specialists like psychologists, psychiatrists, epidemiologists, neurologists and surgeons who are also interested in studying sleep disorders. Each of the specialist arenas play a role in the treatment of the patient’s disorder. Parthasarathy said if the center can get members from each specialist program and involve them within the medical care center, this would be the first center in Arizona to have a group of distinct doctors and specialists working together to treat patients with sleep disorders. This would further research, increase the ability to educate others and care for patients, Parthasarathy said, as well as have the potential to refer patients to specialists within the same group. “We are interested in knowing that everyone is receiving the appropriate adequate amount of sleep, so they are not sleep deprived in the morning,” Parthasarathy said. Parthasarathy said doctors in the center will continue to find new treatments and new discoveries, because sleep apnea or breathing problems during sleep are the most common sleep conditions. From an educational standpoint, the center wants to set up a fellowship program where doctors can receive training to specialize in the field, Parthasarathy added. “I see the center expanding, we are only a two-bed lab now and I see it expanding to a four-bed lab,” La Rue said. “Sleep is part of our whole entire lives and physicians have the capability to expand our knowledge about sleep.”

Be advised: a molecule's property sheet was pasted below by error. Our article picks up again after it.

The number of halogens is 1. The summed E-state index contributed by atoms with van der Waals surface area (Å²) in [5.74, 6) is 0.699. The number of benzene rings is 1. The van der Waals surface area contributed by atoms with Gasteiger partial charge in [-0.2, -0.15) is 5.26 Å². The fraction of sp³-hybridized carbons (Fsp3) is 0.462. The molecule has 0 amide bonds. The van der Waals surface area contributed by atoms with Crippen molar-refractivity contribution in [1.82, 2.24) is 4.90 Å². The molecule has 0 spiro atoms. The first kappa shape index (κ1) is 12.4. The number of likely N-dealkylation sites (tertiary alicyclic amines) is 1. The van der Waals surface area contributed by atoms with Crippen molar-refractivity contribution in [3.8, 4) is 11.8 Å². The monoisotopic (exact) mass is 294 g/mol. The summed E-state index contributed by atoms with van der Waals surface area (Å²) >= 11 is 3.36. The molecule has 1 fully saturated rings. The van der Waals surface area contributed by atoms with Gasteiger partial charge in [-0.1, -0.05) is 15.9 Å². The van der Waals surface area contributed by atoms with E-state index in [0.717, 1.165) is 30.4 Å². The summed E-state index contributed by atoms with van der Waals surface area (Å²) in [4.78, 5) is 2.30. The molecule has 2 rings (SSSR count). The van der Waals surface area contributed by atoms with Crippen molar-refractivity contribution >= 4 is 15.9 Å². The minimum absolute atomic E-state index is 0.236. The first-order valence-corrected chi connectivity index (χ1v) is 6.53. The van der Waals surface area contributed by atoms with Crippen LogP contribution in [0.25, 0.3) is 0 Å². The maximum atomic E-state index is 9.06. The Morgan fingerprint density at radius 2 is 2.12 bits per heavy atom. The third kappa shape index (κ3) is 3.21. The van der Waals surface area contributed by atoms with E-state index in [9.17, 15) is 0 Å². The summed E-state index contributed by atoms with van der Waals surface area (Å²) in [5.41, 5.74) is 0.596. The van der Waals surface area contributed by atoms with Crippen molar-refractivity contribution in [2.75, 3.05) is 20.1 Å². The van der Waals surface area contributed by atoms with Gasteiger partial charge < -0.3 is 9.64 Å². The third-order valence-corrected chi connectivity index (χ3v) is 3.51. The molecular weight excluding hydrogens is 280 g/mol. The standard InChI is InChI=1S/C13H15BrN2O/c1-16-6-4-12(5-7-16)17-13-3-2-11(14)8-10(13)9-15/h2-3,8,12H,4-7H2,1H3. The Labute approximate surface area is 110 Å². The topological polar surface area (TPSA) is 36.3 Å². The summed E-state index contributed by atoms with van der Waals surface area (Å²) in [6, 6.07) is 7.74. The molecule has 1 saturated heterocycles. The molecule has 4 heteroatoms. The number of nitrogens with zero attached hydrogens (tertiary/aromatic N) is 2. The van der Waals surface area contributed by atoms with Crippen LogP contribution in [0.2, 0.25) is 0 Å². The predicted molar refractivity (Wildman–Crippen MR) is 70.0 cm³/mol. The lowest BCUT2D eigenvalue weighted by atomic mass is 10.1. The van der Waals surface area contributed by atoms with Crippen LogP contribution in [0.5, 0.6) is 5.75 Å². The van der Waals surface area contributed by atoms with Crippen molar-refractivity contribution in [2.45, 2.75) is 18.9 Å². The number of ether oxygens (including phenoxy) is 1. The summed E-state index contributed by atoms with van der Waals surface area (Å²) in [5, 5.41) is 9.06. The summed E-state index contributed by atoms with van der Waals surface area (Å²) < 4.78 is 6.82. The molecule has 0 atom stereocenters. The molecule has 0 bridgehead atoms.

Pinkberry, a California-based frozen yogurt company, is set to open in the Student Union Memorial Center across from the Wells Fargo on Tuesday.

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News • Monday, February 13, 2012

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UAPD seizes sales scammer By Rachel Gottfried Daily Wildcat

UAPD officers have arrested a man who was conducting a magazine-selling scam on campus, and the department advises students to beware of similar situations in the future. The man was telling individuals on campus that the more magazines he sells, the more points he receives to win a scholarship. “In this fraudulent scheme, an individual approaches and claims to be selling magazine subscriptions in an effort to win a contest,” said Jose Bermudez, crime prevention officer at University of Arizona Police Department. “The individual encourages the purchase by explaining that the customer need not keep the subscriptions,


from page 1